American-style red ales are possibly my favourite style at the moment. The rich, complex malt bill, often heavy in caramel, roasted and spicy notes, matched with the pith, pine and tropical fruit of hops is an irresistible combination. Odell’s Red Ale claims, or at least its label does, to have taken a new approach to American red ales. This is hard to agree with. It is still a fantastic beer, just not something terribly new or exciting.
The one thing this beer does impress with is its colour. I’ve never seen a red ale this red. It glows like a traffic light, but instead of in scarlet, it does so in a rich, warming, burnished autumnal red. It’s almost as pretty as the label on the bottle, which, let’s face it, is very easy on the eye. Odell’s Red Ale, whilst boasting of ferocious dry hopping, is more of a study in malt, and this is evident from the aroma alone. Imagine a plate piled high with golden syrup cookies, with golden syrup poured over them, then set alight and sprinkled with chocolate shavings and vanilla. It’s an amazing aroma that brings a nostalgic half-smile to your face without you realising. You know, that time we set fire to those cookies. What a day. Anyway, what I’m trying to say here is that it has a complex, biscuity and syrupy nose.
If you can bring yourself to stop smelling it for a second, you’ll find these aromas carry through pretty cleanly to the palate. Which is odd. Normally, a red ale is a heady muddle of flavours, but Odell’s has a clarity which is quite astounding. Those much-talked-of dry hops do make an appearance, adding piney, resinous stickiness to what is already red treacle in a glass, but not really providing the ‘kick’ that the goat-adorned label promises to provide. It’s certainly a dry finish, but the mouthfeel of the beer is so thick and oily that it really demands a firecracker hop barrage to even it out.
There’s too much I like about Odell Red Ale to say that I’m disappointed by it, but I’m not as happy with it as I thought I would be.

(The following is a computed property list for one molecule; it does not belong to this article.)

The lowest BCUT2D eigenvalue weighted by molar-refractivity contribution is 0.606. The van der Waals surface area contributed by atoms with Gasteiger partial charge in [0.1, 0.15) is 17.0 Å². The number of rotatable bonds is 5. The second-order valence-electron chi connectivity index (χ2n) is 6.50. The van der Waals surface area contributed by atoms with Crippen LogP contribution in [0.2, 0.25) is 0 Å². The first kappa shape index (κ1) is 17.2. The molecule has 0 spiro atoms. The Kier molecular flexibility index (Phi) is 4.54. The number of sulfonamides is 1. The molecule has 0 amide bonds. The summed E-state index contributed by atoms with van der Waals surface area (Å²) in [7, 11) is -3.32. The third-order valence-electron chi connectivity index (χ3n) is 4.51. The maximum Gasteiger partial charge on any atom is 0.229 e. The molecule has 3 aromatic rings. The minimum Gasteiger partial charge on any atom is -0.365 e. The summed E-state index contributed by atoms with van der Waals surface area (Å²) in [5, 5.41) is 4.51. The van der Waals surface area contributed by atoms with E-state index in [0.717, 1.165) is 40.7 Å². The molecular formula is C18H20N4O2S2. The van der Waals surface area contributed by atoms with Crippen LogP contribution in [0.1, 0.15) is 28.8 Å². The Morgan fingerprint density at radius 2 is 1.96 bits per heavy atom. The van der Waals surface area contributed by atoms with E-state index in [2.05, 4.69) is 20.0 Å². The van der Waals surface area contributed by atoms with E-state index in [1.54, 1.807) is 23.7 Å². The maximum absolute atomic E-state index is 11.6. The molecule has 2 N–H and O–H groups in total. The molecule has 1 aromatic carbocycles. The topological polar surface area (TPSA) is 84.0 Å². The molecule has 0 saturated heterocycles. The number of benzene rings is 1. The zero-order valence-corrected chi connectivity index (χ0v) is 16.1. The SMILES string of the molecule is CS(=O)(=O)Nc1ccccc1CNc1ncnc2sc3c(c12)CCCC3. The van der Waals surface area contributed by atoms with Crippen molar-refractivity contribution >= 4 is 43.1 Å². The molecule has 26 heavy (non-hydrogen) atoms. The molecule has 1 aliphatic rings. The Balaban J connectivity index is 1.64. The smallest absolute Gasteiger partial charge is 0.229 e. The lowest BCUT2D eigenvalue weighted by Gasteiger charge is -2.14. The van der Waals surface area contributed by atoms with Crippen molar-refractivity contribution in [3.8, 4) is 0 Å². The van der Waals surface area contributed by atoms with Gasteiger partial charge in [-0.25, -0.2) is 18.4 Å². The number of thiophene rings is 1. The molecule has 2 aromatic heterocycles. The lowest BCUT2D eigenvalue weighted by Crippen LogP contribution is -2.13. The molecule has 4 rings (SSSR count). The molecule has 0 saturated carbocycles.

As all the other beers I’ve had of Odell’s have been hop-dominant, it seems weird to have two malt-driven beasts in a row. Nevertheless, I was excited to try their Lugene Chocolate Milk Stout, if, again, only because its label is so goddamn exquisite. Heaven knows how they managed to make a hairy old cow’s mush eating chocolate look so damn appealing.
Lugene pours like flat cola; it’s one of those strong stouts that seems lively with a brown head of foam, but disappears in seconds, leaving you with a glass of thin crude oil. The aroma is dominated by the beer’s strength, a rambunctious 8.5%. Beyond the alcoholic, medicinal note, there isn’t much in the way of chocolate on the nose. There’s some, sure, but not as much as I would expect a ‘chocolate milk stout’ to have. There’s a bit of instant coffee and cocoa powder, but it all feels a little lacklustre.
Not great omens for the taste, you might think, and you’d be right. What starts out warming, prickly sweet and cocoa-bitter, turns flat and limp quite quickly. You go back for more, but it never quite delivers. What Lugene is, bizarrely, is a session 8.5% chocolate stout. The alcohol, so present in the nose, is just a slightly medicinal aftertaste. The barely noticeable chocolate has perked up somewhat, but is ironically hampered by the overall sweetness of the beer. Whether this is due to the amount of unfermented lactose (this is still a milk stout after all) left in the finished product, or just a clumsy imbalance of flavours, is beyond my own detection.
What I do know is that I have somehow found the two least impressive Odell beers I have ever tasted. I didn’t intend to write a blog post deriding one of my favourite American breweries, but here we are. I have had four or five absolutely stunning beers from Odell, and have just tasted two that have really left me underwhelmed. Do you agree? Have I just had a bad batch or have you had similar experiences with Odell beers? Let me know in the comments.